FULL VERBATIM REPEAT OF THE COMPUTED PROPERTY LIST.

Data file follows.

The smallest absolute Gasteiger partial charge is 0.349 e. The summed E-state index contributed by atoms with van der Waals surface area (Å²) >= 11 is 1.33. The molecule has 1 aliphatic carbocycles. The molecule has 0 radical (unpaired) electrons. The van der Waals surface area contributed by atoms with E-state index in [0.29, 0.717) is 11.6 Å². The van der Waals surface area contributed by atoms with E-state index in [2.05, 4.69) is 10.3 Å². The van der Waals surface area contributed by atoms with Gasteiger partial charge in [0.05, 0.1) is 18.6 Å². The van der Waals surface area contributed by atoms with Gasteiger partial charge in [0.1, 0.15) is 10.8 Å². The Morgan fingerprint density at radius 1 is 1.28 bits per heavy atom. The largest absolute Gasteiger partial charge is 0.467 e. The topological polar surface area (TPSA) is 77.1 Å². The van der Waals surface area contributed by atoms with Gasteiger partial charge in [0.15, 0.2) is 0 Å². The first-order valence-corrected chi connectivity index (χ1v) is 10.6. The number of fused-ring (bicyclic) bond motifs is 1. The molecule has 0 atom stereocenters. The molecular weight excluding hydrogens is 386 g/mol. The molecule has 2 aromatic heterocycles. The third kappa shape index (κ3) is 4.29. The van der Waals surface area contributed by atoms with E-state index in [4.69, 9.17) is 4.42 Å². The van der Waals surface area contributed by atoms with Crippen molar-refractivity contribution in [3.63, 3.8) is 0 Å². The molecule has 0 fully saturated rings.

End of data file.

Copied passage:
The smallest absolute Gasteiger partial charge is 0.349 e. The summed E-state index contributed by atoms with van der Waals surface area (Å²) >= 11 is 1.33. The molecule has 1 aliphatic carbocycles. The molecule has 0 radical (unpaired) electrons. The van der Waals surface area contributed by atoms with E-state index in [0.29, 0.717) is 11.6 Å². The van der Waals surface area contributed by atoms with E-state index in [2.05, 4.69) is 10.3 Å². The van der Waals surface area contributed by atoms with Gasteiger partial charge in [0.05, 0.1) is 18.6 Å². The van der Waals surface area contributed by atoms with Gasteiger partial charge in [0.1, 0.15) is 10.8 Å². The Morgan fingerprint density at radius 1 is 1.28 bits per heavy atom. The largest absolute Gasteiger partial charge is 0.467 e. The topological polar surface area (TPSA) is 77.1 Å². The van der Waals surface area contributed by atoms with Gasteiger partial charge in [0.15, 0.2) is 0 Å². The first-order valence-corrected chi connectivity index (χ1v) is 10.6. The number of fused-ring (bicyclic) bond motifs is 1. The molecule has 0 atom stereocenters. The molecular weight excluding hydrogens is 386 g/mol. The molecule has 2 aromatic heterocycles. The third kappa shape index (κ3) is 4.29. The van der Waals surface area contributed by atoms with E-state index in [4.69, 9.17) is 4.42 Å². The van der Waals surface area contributed by atoms with Crippen molar-refractivity contribution in [3.63, 3.8) is 0 Å². The molecule has 0 fully saturated rings.